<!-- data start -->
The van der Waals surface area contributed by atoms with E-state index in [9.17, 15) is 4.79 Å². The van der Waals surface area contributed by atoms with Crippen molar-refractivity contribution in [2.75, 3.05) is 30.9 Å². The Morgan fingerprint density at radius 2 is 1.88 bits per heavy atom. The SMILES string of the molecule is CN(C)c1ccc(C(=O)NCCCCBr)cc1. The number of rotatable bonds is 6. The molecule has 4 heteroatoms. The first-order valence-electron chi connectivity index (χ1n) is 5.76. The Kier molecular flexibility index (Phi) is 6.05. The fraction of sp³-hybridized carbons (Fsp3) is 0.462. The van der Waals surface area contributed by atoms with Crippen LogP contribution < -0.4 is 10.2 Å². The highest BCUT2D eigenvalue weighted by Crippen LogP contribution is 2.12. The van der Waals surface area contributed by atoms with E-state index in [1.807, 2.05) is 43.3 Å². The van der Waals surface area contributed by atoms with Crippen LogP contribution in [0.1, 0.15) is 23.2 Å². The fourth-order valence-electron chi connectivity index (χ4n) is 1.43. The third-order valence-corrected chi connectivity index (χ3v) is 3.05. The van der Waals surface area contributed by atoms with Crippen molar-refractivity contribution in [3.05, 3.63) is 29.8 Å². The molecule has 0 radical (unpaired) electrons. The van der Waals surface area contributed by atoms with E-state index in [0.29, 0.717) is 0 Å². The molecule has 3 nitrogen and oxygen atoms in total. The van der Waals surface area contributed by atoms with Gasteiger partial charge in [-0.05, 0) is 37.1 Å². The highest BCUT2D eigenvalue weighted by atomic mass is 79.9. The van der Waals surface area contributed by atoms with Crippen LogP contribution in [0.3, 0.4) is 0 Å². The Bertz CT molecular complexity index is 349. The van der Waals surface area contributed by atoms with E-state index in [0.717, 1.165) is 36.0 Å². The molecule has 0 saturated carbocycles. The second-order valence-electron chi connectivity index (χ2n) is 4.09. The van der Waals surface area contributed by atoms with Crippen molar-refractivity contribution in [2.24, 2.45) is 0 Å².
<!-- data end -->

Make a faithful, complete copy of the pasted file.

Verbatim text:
The van der Waals surface area contributed by atoms with E-state index in [9.17, 15) is 4.79 Å². The van der Waals surface area contributed by atoms with Crippen molar-refractivity contribution in [2.75, 3.05) is 30.9 Å². The Morgan fingerprint density at radius 2 is 1.88 bits per heavy atom. The SMILES string of the molecule is CN(C)c1ccc(C(=O)NCCCCBr)cc1. The number of rotatable bonds is 6. The molecule has 4 heteroatoms. The first-order valence-electron chi connectivity index (χ1n) is 5.76. The Kier molecular flexibility index (Phi) is 6.05. The fraction of sp³-hybridized carbons (Fsp3) is 0.462. The van der Waals surface area contributed by atoms with Crippen LogP contribution < -0.4 is 10.2 Å². The highest BCUT2D eigenvalue weighted by Crippen LogP contribution is 2.12. The van der Waals surface area contributed by atoms with E-state index in [1.807, 2.05) is 43.3 Å². The van der Waals surface area contributed by atoms with Crippen LogP contribution in [0.1, 0.15) is 23.2 Å². The fourth-order valence-electron chi connectivity index (χ4n) is 1.43. The third-order valence-corrected chi connectivity index (χ3v) is 3.05. The van der Waals surface area contributed by atoms with Crippen molar-refractivity contribution in [3.05, 3.63) is 29.8 Å². The molecule has 0 radical (unpaired) electrons. The van der Waals surface area contributed by atoms with E-state index in [0.29, 0.717) is 0 Å². The molecule has 3 nitrogen and oxygen atoms in total. The van der Waals surface area contributed by atoms with Gasteiger partial charge in [-0.05, 0) is 37.1 Å². The highest BCUT2D eigenvalue weighted by atomic mass is 79.9. The van der Waals surface area contributed by atoms with Crippen LogP contribution in [0.3, 0.4) is 0 Å². The Bertz CT molecular complexity index is 349. The van der Waals surface area contributed by atoms with E-state index in [0.717, 1.165) is 36.0 Å². The molecule has 0 saturated carbocycles. The second-order valence-electron chi connectivity index (χ2n) is 4.09. The van der Waals surface area contributed by atoms with Crippen molar-refractivity contribution in [2.24, 2.45) is 0 Å².